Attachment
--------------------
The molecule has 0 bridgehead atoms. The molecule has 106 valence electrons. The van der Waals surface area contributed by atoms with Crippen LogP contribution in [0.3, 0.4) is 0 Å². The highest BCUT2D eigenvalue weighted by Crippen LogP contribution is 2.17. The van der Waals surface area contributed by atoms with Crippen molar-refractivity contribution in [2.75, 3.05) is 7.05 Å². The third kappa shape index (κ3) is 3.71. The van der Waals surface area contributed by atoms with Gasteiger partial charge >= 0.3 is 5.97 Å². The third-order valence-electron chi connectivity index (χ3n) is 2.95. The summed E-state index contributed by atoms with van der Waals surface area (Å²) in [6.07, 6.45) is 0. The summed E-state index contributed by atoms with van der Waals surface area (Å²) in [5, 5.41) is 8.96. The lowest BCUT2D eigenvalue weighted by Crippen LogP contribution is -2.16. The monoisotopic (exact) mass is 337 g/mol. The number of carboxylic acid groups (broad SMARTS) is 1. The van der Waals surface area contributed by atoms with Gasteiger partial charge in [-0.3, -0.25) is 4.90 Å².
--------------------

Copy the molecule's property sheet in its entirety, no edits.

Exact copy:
The molecule has 0 bridgehead atoms. The molecule has 106 valence electrons. The van der Waals surface area contributed by atoms with Crippen LogP contribution in [0.3, 0.4) is 0 Å². The highest BCUT2D eigenvalue weighted by Crippen LogP contribution is 2.17. The van der Waals surface area contributed by atoms with Crippen molar-refractivity contribution in [2.75, 3.05) is 7.05 Å². The third kappa shape index (κ3) is 3.71. The van der Waals surface area contributed by atoms with Gasteiger partial charge >= 0.3 is 5.97 Å². The third-order valence-electron chi connectivity index (χ3n) is 2.95. The summed E-state index contributed by atoms with van der Waals surface area (Å²) in [6.07, 6.45) is 0. The summed E-state index contributed by atoms with van der Waals surface area (Å²) in [5, 5.41) is 8.96. The lowest BCUT2D eigenvalue weighted by Crippen LogP contribution is -2.16. The monoisotopic (exact) mass is 337 g/mol. The number of carboxylic acid groups (broad SMARTS) is 1. The van der Waals surface area contributed by atoms with Gasteiger partial charge in [-0.3, -0.25) is 4.90 Å².